This week in Wartime Wednesday we set sail to Japan. We started this series with a Kansas City battle of the American Civil War, the Battle of Lone Jack. After that we have refreshed our knowledge on Roman tactics with the Battle of Cynoscephalae and Battle of the Catalaunian Plains. Then we ventured into Viking raids on England with the Battle of Stamford Bridge before coming full circle with the Battle of Hampton Roads. Today our guest writer Leaf has graciously continue his guided tour of Japanese military history, let’s see what he has to say.
After Oda Nobunaga was betrayed by Akechi Mitsuhide, he would be succeeded by the second “Great Unifier” of Japan, Toyotomi Hideyoshi. Hideyoshi picked up where Nobunaga left off and would bring the rest of Japan under his control. But now what do you do with thousands of samurai who have only known war? Who’s fathers have only known war? Who’s grandfathers have only known war? You invade Korea, that’s what.
The Japanese invaded Korea in 1592, ten years after the death of Oda Nobunaga. The early days seemed to all go in Japan’s favor. The sight of the Japanese armada scared two of Korea’s four fleets into destroying themselves. The Japanese captured Busan, securing a landing area for the invasion and marched all the way to Hanseong (modern day Seoul) completely destroying any form of resistance. The Korean army simply had no answer for the Japanese.
With the success on land, the Japanese looked to secure a water route into the Yellow Sea to resupply the Japanese forces deep in Korean territory. At this time, the Japanese has assumed that the entire Korean navy had been destroyed, so when Admiral Yi Sun-sin consistently thwarted these attempts without losing a single ship, Hideyoshi recalled his three naval commanders from land activities and demanded Yi’s head brought to him. Wakisaka Yasuharu, wanting all the glory for himself didn’t wait for the other two commanders and set off. The Koreans received intelligence from a local that the Japanese fleet was anchored in the Gyeonnaeryang strait. Due to the narrowness of the strait, Yi Sun-sin knew that a battle in the strait was not to his advantage so he sent in a small group of ships to lure the Japanese into more open waters.
Japanese fleet comprised of between 70-85 ships (different sources gave different numbers, but all were around that range) equipped with a few cannons and crew armed with arquebuses (matchlock firearm). The Korean fleet consisted of 54 panokseons (a multi-decked ship with up to 50 cannons) and 2 or 3 Turtle ships (essentially a panokseon with an armored roof over the deck). Japanese naval tactics of the time were to send in fast light ships to occupy the enemy while larger ships got in close enough to board the enemy ship. This tactic, and Wakisaka Yasuharu’s aggressive nature played into Yi Sun-sin’s hand.
Yi Sun-sin deployed his ships in what would become known as the crane wing formation. The crane wing is a “u” shaped formation with the larger ships in the center with “wings” of smaller ships branching off. Wakisaka took the bait and charged after the smaller group of ships. Upon seeing the rest of the Korean fleet waiting, he continued to charge right into the center of the crane wing formation. The smaller ships in the wings then closed and encircled the Japanese fleet cutting off escape and bombarding them with cannon fire from multiple angles. The only Japanese ships to survive were slower ships that managed to avoid being caught in the crane wing. The Koreans didn’t lose a single ship.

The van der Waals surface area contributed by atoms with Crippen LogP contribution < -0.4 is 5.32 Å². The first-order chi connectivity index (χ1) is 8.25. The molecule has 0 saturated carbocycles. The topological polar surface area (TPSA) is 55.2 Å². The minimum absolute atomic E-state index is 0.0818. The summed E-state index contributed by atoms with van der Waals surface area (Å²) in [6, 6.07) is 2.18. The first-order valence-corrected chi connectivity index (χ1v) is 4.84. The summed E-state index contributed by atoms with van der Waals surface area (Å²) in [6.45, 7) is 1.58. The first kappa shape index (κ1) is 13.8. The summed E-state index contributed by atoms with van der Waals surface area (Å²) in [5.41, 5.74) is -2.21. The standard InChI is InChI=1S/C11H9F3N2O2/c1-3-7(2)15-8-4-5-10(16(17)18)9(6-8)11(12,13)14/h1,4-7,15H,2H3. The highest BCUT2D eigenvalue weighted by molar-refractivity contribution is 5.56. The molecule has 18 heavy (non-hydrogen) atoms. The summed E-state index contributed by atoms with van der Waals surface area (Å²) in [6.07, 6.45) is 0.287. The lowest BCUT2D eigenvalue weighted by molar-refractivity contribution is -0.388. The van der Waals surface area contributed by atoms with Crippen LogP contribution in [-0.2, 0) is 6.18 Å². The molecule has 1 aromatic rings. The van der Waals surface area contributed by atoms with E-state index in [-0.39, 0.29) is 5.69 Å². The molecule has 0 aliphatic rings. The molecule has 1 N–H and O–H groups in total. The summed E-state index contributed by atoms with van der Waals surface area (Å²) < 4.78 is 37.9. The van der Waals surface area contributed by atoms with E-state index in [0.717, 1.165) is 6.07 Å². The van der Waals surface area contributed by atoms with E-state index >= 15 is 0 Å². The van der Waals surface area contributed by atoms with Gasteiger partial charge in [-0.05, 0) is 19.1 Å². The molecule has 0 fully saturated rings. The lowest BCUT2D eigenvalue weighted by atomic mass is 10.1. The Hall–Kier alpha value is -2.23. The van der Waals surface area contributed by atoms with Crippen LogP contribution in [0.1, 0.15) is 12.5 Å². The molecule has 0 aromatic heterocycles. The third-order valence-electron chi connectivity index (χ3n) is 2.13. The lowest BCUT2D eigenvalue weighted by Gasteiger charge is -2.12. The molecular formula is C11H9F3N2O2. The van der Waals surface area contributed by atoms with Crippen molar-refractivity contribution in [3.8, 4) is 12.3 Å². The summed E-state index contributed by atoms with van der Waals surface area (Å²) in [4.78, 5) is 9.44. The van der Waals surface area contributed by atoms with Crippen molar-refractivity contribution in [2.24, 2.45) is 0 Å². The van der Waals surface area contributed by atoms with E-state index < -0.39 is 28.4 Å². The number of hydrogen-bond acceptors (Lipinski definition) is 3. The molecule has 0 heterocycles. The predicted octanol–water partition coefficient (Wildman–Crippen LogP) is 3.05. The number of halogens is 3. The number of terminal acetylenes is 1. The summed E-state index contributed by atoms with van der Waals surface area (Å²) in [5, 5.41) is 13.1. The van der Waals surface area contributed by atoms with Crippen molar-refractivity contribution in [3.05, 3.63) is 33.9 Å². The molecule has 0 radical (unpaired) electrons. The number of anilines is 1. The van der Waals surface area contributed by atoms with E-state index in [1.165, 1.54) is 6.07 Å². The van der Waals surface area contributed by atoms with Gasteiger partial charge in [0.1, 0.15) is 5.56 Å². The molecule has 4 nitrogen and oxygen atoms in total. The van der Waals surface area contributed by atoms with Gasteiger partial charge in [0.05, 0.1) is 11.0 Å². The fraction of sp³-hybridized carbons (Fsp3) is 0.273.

This disparity between the land and sea is the theme of the Imjin war and what lead to the stalemate. The Japanese had a vastly superior army and if they had managed to secure a sea route for resupply, they could have easily marched all the way to the Forbidden City with Ming China helpless to stop them. On the flip side, had the two Korean admirals not panicked in the first days of the invasion, the Japanese invasion fleet would have been helpless to prevent the Koreans from stopping them before the even touched Korean soil.
BRaG’s Background Bibliography:
I’ll be honest with y’all, I had planned on adding more window dressing to this, but the last 48 hours have put me through the psychological wringer. Thank you in advance for the support and well-wishing that are the norm here, but all I ask is that y’all content yourselves with one supplement this time:
So there you have it, time for the after-action analysis. Also, a round of applause for Leaf, please, for not only stepping up to fill in when needed, but because he not only plans on doing at least one more, he may take it farther. Guess I’m making things easy enough for him. Hope so, anyway, because as editor I view my role here as supportive and not managerial. Contributors shouldn’t have to work harder than necessary and should enjoy doing things well. That’s one of my leadership principles. Thank you for keeping this series going, Leaf, and I know I’m not alone in my appreciation.